the case law includes a lot of throat-clearing about "winding down,"...people seem to think they know when the country is 'at war' and when it is not. Wartime is a condition that comes round now and again. We all know when it begins, when it ends, and where it happens, or so the story goes.
But for at least two generations in the United States, "wartime" has been nothing like what the myth imagines it to be, and grows less so as the seasons pass and the wars accumulate. In _Wartime: An Idea, Its History, Its Consequences_, the legal historian Mary Dudziak has taken a closer look at the entire conceptual category. A slim and engaging volume, wonderfully written and carefully wrought, _Wartime _is a fascinating meditation on the perils of clinging to a myth of national identity that increasingly bears only a glancing resemblance to modern life. Particularly since the Cold War, "wartime" has been pretty near all the time. It is, as Dudziak writes, "not an exception to normal peacetime, but an enduring condition" (p. 4). And at least since President George W. Bush launched the "war on terror," it's also everywhere, unbounded not only in time (since no one knows what victory over an ideology looks like) but also in space (since ideologies have a way of taking root in the darnedest places).Read the rest here.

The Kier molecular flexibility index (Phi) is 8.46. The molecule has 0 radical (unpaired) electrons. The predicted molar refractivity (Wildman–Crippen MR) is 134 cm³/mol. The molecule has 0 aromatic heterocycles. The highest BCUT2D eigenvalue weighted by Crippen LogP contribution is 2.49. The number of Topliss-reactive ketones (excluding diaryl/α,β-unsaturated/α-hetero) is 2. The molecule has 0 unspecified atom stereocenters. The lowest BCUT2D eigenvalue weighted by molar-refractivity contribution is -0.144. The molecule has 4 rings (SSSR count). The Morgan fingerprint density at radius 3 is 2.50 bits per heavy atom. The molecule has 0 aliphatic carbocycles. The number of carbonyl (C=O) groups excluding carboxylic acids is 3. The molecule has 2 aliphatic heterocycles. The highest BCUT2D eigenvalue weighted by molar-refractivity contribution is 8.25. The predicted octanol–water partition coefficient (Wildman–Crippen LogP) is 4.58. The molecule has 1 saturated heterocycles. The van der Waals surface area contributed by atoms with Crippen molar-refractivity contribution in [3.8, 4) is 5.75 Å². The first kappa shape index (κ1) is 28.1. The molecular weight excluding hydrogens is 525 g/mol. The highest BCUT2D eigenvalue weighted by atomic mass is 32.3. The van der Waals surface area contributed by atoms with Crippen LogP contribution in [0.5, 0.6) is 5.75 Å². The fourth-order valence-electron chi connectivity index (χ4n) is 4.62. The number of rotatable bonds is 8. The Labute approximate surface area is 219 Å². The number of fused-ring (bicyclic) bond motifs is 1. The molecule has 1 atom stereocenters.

Many writers have made a similar point and the concern that wartime initiatives will last beyond the emergency that summoned them forth is a familiar complaint. But Professor Dudziak, a professor of law, history, and political science at the University of Southern California, goes significantly beyond prior discussions by focusing our attention not on the risk of normalization, which is serious enough, but on the very idea that wartime remains an identifiable category, recognizably separate from whatever might be its opposite. The problem is not simply that we may come to accept roving wiretaps as part of the "normal" landscape of life (i.e., that we will tolerate them even when we are "at peace"), but that we will come to tolerate the idea that we are always "at war" and therefore eternally prepared to accept all manner of ostensibly exceptional measures because we cling to the myth that war is temporary and aberrational. The concern, in short, is that the myth to which we have grown so attached has outlasted its relevance to the American experience. It has decayed from myth (which has at least a passing resemblance to the truth), to fantasy (which is nothing more than truth as we would wish it). Though Professor Dudziak does not put things in precisely these terms, that is the implication of her account, and it is an exceptionally valuable insight.